2. Upload File: You can upload a Python script as a file which is then stored side-by-side with the Operator in the Repository and referenced in the Operator definition. This is the preferred way in cases where you plan to integrate more-complex application logic in Python language which shall also be testable externally, e.g. by accessing the Python script on disk.

In this example, we go for option (2) and upload a file containing a Python script.

  • Click on the Inline Editor in the Script section and then click on Uploaded File in the drop-down menu:

This will by default reference and create a file in the Repository as shown on the right side of the Script editor. All the code written into the Script  Editor will end up in this script which can be accessed from the Repository or disk.

In our case, we will create an own Python script locally and upload this to the Repository via the Script Editor.

  • Open an Editor of your choice, e.g. Notepad, paste the following Python code and save it as a file called "":

import requests

Retreive latest stock price from public api
def request_stock_price(stock_symbol,connection_timeout):

url = "" % (stock_symbol)
r = requests.get(url, timeout=connection_timeout)

if r.status_code == 200:
quote = r.json()
return quote["symbol"] + "," + str(quote["latestPrice"]) + "," + str(quote["latestUpdate"])
raise ValueError(r.content)

Mock pipeline engine api to allow testing outside pipeline engine
except NameError:
class api:
def send(port,data):
print("Send data \"" + str(data) + "\" to port \"" + port + "\"")

def set_port_callback(port, callback):
print("Call \"" + callback.__name__ + "\" to simulate behavior when messages arrive at port \"" + port + "\"..")

def add_timer(interval, callback):
print("Call \"" + callback.__name__ + "\" to simulate behavior when timer calls the callback.")

class config:
stock_symbol = "sap"
connection_timeout = "5"
request_interval = "2"

Interface for integrating the request_stock_price() function into the pipeline engine
def interface(stock_symbol=None):

connection_timeout = float(api.config.connection_timeout)

result = request_stock_price(stock_symbol,connection_timeout)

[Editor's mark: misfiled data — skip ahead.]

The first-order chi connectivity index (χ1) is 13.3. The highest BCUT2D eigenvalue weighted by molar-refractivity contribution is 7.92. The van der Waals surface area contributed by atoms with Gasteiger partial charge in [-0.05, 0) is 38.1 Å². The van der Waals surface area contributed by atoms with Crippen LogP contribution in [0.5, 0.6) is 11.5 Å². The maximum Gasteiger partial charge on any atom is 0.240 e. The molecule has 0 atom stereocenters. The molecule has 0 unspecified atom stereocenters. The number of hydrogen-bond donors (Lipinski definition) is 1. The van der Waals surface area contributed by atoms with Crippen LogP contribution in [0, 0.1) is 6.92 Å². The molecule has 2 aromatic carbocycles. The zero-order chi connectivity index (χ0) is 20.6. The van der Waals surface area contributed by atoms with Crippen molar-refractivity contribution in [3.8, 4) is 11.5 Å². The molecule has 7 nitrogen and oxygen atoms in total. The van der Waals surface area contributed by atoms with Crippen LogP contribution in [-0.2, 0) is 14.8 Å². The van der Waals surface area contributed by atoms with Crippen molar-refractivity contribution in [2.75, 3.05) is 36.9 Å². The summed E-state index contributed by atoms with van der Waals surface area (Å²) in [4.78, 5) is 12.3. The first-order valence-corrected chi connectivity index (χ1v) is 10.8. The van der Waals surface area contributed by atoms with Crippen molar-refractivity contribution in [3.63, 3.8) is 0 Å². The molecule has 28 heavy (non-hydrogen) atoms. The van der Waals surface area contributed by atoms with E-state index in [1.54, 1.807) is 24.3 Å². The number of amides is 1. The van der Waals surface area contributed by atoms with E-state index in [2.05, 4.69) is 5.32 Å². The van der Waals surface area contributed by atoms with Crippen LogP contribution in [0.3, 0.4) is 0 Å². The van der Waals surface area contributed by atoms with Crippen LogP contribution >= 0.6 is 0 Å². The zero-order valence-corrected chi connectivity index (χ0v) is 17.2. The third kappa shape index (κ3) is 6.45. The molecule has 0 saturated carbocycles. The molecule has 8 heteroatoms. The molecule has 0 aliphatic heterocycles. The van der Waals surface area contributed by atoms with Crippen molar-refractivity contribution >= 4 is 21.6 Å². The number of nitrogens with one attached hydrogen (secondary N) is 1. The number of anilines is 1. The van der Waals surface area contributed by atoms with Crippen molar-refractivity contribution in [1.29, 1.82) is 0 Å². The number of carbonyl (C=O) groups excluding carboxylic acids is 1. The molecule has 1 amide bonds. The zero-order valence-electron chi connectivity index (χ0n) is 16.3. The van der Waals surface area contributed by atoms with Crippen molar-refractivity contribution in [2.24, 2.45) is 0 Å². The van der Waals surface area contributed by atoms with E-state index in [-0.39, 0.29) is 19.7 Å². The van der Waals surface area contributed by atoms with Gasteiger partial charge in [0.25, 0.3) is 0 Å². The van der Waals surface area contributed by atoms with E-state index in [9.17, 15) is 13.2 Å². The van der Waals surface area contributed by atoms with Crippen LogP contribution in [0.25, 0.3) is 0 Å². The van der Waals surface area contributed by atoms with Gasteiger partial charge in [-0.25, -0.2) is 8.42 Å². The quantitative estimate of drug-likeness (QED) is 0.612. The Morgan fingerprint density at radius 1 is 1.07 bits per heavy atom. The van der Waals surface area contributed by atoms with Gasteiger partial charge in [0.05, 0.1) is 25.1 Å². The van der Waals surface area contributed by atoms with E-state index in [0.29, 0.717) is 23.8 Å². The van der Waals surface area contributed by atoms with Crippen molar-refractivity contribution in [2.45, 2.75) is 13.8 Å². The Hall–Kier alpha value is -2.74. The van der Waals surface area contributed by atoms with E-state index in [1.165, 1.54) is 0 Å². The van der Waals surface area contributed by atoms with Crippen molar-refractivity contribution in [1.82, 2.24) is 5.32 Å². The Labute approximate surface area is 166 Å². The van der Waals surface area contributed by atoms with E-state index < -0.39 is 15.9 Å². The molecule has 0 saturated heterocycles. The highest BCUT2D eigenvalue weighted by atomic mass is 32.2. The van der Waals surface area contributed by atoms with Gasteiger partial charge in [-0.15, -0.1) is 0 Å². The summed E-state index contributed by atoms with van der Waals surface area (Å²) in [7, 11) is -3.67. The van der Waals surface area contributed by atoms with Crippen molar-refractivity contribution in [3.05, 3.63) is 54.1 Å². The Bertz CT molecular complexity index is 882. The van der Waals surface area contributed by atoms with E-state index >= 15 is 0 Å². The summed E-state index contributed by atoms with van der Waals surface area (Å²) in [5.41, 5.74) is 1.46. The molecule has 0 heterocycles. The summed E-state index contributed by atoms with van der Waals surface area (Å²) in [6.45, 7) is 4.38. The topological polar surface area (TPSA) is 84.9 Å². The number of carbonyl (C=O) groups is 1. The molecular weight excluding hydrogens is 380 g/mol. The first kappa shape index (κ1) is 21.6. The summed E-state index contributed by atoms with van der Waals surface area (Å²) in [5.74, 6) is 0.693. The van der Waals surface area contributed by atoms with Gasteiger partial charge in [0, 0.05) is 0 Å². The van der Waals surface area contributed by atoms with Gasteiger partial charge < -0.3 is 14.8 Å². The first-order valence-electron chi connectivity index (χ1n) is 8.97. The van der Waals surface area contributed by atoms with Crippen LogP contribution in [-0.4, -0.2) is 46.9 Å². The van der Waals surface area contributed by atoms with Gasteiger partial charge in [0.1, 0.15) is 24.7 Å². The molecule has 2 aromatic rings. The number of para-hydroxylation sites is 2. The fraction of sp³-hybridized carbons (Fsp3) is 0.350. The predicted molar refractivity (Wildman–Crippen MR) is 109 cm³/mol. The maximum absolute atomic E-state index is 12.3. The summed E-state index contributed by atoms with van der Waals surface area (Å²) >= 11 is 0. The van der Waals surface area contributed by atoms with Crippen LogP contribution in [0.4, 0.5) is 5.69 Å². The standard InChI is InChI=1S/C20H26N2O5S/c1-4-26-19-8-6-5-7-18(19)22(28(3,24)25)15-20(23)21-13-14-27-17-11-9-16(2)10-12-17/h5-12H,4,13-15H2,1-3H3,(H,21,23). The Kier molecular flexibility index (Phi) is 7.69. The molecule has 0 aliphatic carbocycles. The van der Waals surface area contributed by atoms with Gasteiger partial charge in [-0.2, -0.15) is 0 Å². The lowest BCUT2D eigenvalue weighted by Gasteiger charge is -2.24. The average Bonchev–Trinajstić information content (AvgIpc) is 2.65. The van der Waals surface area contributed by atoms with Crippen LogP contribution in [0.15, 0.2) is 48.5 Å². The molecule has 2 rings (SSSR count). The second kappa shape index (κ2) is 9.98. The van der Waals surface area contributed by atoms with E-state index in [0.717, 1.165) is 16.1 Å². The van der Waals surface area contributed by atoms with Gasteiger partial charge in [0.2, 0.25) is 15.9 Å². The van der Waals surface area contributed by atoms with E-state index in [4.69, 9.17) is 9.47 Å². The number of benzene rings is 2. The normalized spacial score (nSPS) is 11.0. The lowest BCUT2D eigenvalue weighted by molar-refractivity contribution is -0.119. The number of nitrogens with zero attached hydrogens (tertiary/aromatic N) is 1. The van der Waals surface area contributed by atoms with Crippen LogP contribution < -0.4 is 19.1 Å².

api.send("output", result)
except Exception as inst:
api.send("debug", str(inst) )

def timer_callback():
stock_symbol = api.config.stock_symbol

# Triggers the request for every message (the message provides the stock_symbol)
api.set_port_callback("input", interface)

# Triggers the request autonomously every x seconds (The stock_symbol is read from the configuration)
if api.config.request_interval != 0:
api.add_timer(str(api.config.request_interval) + "s", timer_callback)

The script mocks the Python pipeline API, which allows to use and test the Python script externally. The wrapped function request_stock_price does not contain any pipeline dependencies and represents our actual custom code.

  • Click the upload button on the right side of the Script Editor:

  • Choose the file "" from your local disk where you have stored it, e.g.:

The Pipeline Modeler uploads the file to the Repository, references the script in the Operator definition and shows the content in the Script Editor:

When you now change the code in the Script Editor, it will be changed in the file, although it appears like an inline script.

2.6. Modify the Operator Display Icon

A default operator display icon is used when you create a custom operator. You can change the icon within the tool or upload your own icon in Scalable Vector Graphics (SVG) format.

  • In the Operator editor, click the operator's default icon:

  • In the Icon dropdown list, select the wanted icon, in our case we choose "line-chart":

  • Click OK.

The tool uses the new icon for operators when it displays the operator in the Pipeline editor:

2.7. Maintain Documentation for the Operator

  • In the operator editor toolbar, click the documentation icon:

  • The documentation can be written in Markdown language, e.g.: